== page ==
Saying goodbye, then and now, to a victim of terror

What a difference 20 years can make.

It was late Tuesday evening, April 11, 1995.  36 hours earlier I had arrived in Israel to be by the side of my daughter Alisa who had been mortally injured in a bus bombing.  Now I was being ushered by Israeli protocol people into the VIP lounge at Ben Gurion Airport to await my El Al flight that would return me with Alisa’s body to the States.

I sat on a couch at one end of the room, next to a military chaplain who didn’t speak a word of English.  On the opposite side were members of the press who asked a few questions.  Frankly, I don’t remember what those questions were, or what I said in reply.

During a lull, I learned that students who knew Alisa wanted to have access to the airport in order to give Alisa a proper send off.  The answer from the Rabin government was, “no.” No one would be allowed in the airport  or on the tarmac while Alisa’s coffin was present in order to say goodbye.  It was for safety reasons, I was told.

Shortly before the flight was to leave, I was brought along the tarmac to the rear of the plane.  There was Alisa’s coffin, with an Israeli flag draped over it, and on top of that a wreath from the government of Israel.  A protocol officer was there to extend her condolences and the chaplain who had joined me in the VIP lounge was there to say the kaddish.

But none of Alisa’s friends or fellow students was there, and there was no outpouring of public support at the airport in the face of the horrific murder of a 20-year old American college student studying Torah in Israel.

As time passed, I realized that the Rabin government had barred any type of gathering at the airport out of fear of criticism of the Oslo accords.  Alisa was called a “casualty of the peace,” a euphemism for an innocent young woman cut down before her life began.  Her murder was an embarrassment to a government that was turning a blind eye to Palestinian terrorism.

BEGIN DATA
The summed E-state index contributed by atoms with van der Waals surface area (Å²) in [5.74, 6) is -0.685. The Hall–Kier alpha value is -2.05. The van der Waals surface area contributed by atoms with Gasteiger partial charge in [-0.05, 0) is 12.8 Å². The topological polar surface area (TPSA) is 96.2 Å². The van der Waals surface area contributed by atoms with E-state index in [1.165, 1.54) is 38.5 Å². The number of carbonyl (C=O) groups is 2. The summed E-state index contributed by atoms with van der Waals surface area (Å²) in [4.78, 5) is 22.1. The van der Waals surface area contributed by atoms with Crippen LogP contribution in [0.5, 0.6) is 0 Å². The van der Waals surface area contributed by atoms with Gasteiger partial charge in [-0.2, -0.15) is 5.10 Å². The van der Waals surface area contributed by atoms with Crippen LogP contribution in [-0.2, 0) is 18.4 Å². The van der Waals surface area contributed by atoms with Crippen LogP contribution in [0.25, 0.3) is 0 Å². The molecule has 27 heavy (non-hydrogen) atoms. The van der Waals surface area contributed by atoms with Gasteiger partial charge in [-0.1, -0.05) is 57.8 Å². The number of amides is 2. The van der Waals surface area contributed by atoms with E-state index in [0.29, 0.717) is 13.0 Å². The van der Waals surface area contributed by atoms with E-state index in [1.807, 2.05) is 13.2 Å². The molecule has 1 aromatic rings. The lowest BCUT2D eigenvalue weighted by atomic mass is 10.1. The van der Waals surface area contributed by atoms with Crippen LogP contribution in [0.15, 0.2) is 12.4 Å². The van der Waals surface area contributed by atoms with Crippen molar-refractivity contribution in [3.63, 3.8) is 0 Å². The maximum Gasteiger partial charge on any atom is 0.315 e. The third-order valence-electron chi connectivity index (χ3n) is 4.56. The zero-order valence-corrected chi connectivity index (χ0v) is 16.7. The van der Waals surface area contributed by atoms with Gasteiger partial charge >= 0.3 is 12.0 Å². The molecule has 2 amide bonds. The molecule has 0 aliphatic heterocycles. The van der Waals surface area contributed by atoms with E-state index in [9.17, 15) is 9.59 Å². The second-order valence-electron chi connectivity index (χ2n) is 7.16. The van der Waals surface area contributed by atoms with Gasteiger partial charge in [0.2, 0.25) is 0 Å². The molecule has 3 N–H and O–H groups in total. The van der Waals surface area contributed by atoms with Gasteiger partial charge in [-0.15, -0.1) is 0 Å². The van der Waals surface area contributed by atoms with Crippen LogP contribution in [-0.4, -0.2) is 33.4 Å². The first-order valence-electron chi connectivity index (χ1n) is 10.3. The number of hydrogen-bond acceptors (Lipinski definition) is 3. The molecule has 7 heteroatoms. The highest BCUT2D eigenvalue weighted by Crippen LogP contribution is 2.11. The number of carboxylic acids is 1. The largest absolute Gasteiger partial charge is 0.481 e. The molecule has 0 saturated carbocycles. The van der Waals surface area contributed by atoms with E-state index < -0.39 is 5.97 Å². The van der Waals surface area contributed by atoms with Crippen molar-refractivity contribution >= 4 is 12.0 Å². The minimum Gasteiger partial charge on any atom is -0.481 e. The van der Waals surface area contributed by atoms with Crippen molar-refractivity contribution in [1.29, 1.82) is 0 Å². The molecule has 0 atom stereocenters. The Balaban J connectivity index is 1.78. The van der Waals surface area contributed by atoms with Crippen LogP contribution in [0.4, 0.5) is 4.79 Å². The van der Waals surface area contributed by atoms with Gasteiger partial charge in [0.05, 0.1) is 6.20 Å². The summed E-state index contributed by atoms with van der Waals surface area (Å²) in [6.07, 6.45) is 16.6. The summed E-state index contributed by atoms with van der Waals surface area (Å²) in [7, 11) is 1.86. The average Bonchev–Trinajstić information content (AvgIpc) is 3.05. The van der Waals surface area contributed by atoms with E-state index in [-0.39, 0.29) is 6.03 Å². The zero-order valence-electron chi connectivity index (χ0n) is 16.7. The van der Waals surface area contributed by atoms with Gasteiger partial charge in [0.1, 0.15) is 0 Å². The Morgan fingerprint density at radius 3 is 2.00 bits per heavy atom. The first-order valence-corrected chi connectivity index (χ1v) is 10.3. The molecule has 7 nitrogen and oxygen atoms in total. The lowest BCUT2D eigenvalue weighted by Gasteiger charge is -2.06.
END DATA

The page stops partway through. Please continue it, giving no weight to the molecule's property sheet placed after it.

Late last week, As the news reports came in about the murder of Ezra Schwartz, the Massachusetts teenager also in Israel to study Torah, I wondered how the Israeli government would act when it was time to send him home to his parents.

Would it stick its head in the ground, as did the Rabin government, at its failure to contain terrorists whose goal is not to rid the West Bank of settlers but to kill as many Jews as they can in a 100-year old genocidal war?  Or would it allow Ezra to receive the tribute he deserved for standing up as a Jew in our homeland and casting his lot, as did Alisa, with the people of Israel.

From all news accounts, hundreds of Ezra’s friends, and people who didn’t know him personally were allowed to say goodbye.  And that’s the way it should have been.

What a difference 20 years can make.

About the Author
Stephen M. Flatow is the father of Alisa Flatow who was murdered by Iranian sponsored Palestinian terrorists in April 1995 and the author of "A Father's Story: My Fight For Justice Against Iranian Terror."
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